After what I have said of the temporal masters, let me add to them the spiritual pastors, equally negligent, and therefore equally guilty. It- is most notorious that some Popish priest or other, is sent over thither once, twice, or oftener in a year, and there exercise their function, in private houses, in all its branches. They do not, indeed, expose themselves to the penalties of the laws (if yet there be any penal law against them in that Island) by going about to make converts; their conversation, when amongst Protestants, is free and open on general subjects. They confine themselves much among their own people, and leave this dirty dangerous work to their slaves, the bigotted laity, by fre quently inculcating into them the necessary duty imply'd in their perverted explanation of the two last verses of the general Epistle of St. James, viz., "Brethren, if any of you do err from the truth, and one convert him; let him know that he which con verteth the sinner from the error of his way, shall save a soul from death, and shall hide a multitude of sins." Hence arise those bickerings; those railings, those backbitings, and animosities which infest this Isle, and disturb the tranquillity of it. This great evil, and its cause and original, was lately complained of (the Bishop being then in England) to the Vicar-General, by some Protestant English gentlemen, who offered to prove that a Popish Priest then resided and officiated at Duglas; (37), desiring, that if confinement, and a legal trial were deemed too severe, he might at least be dismiss'd, before the contagion of his doctrine should spread too far. This complaint and petition, tho' often repeated, were absolutely rejected by the Vicar-General; and the Priest went on (so long-as he thought fit) without fear or moles tation. Are these men the true Pastors? Are not these the hirelings who flee through fear, and leave the sheep committed to their care a prey to the ravening wolf ?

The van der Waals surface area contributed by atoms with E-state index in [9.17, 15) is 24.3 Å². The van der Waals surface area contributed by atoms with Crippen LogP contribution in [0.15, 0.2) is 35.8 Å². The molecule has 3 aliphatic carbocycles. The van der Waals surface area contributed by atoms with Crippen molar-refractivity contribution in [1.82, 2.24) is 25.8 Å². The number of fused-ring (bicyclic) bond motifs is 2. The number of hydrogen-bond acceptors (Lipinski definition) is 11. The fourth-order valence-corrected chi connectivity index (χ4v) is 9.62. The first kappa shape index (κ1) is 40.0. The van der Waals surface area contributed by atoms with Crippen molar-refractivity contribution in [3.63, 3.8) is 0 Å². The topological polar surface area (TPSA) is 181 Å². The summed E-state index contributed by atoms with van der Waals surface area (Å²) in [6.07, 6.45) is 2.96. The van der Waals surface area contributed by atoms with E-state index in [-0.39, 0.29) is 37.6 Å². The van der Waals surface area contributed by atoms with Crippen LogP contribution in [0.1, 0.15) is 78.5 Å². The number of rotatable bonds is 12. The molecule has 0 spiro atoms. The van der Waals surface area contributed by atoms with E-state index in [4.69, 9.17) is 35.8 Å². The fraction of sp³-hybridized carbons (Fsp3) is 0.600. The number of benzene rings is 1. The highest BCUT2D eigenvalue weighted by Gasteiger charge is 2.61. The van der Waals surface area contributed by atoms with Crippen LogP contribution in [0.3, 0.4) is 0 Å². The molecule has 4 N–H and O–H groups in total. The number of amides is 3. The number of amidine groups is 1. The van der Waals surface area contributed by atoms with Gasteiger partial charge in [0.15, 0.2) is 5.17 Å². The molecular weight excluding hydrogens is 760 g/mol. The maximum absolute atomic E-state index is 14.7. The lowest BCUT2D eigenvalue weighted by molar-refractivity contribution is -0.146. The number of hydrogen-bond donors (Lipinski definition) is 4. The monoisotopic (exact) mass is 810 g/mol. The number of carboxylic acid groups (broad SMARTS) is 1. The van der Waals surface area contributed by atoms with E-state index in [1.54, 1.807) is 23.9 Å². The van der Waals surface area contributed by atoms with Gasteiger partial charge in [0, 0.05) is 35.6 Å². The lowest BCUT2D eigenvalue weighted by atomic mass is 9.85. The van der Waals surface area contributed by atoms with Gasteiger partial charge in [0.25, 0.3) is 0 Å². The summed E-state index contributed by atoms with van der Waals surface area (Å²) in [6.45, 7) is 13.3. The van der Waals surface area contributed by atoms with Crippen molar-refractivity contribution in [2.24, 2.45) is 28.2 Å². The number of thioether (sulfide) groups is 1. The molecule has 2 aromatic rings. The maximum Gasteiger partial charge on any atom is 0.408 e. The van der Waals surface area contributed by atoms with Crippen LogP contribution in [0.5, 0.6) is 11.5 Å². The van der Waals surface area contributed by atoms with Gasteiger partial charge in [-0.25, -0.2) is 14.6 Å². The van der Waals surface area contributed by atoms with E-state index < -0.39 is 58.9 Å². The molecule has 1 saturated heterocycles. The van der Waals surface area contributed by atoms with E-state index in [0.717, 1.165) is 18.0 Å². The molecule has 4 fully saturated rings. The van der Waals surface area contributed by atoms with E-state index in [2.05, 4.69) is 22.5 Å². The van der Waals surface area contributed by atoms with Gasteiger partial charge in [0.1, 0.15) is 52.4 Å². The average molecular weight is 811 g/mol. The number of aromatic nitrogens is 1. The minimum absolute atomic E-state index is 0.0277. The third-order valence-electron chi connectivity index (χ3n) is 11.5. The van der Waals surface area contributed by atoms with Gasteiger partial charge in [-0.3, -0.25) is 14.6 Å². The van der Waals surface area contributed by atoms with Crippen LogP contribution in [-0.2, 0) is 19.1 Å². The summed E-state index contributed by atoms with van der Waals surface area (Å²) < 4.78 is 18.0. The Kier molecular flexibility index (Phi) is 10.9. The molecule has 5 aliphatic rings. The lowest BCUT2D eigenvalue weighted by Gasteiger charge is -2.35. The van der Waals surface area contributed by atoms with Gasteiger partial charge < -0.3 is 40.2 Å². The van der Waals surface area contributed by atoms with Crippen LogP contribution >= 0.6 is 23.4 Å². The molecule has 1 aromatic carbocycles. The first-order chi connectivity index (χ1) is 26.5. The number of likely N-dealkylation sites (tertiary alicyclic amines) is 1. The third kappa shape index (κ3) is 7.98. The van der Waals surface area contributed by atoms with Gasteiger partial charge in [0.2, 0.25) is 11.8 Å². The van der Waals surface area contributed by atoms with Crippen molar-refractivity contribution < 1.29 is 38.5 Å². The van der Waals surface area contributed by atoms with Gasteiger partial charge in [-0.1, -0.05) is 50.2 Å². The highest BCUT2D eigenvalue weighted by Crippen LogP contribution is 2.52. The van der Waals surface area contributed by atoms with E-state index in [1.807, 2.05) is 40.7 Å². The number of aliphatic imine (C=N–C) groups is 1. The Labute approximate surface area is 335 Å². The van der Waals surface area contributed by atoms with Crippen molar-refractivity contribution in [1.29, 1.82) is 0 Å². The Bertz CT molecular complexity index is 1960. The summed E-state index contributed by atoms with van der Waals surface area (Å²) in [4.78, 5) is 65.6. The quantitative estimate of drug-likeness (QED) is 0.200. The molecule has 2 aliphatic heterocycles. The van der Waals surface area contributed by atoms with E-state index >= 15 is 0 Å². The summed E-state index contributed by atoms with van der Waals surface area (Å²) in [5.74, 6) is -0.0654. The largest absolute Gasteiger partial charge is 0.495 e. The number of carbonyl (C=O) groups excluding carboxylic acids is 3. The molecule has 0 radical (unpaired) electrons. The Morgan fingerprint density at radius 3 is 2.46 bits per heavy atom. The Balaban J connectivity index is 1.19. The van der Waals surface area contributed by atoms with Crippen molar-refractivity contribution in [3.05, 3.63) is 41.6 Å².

Over the elder people of the Island, these men reign with the joined power of spiritual pastors and masters: their injunctions for they cannot properly be called instructions, are delivered from the pulpit in harangues, which go by the denomination of sermons, in which are never heard the Divine attributes asserted, or any Article of Faith proved from Scripture; sometimes, indeed, they preach up a moral duty, but the chief and most frequent subject of their discourses is the power of the Priesthood, and the discipline of the Church. These doctrines they thunder out, as the Pope does his Bulls, with an anathema tacked to them and enforce them by a strong argument called Kirk Jarmyns,(38) on all who are disobedient or unbelieving: for proof of which I appeal to an English gentleman, who not long since was sentenced to that horrid prison I before described (under the Bishop's Chapel in Peel Castle), by a spiritual court, for barely seeming to suppose that one of the brotherhood was not over stocked with learning. A summons was served upon the gentle man before the sentence was registred, (nor indeed is it yet), and he had certainly been sent to prison, and ordered to do penance, but that he declared he appeal'd to the metropolitan, or chal leng'd his antagonist to disprove his assertion before the best judges of learning his country could produce. Upon this, the minister, by the advice of his brethren, conscious of the weakness of his cause, drops the prosecution, and has ever since sat down as contentedly under the character of an illiterate, as a bully does under a beating.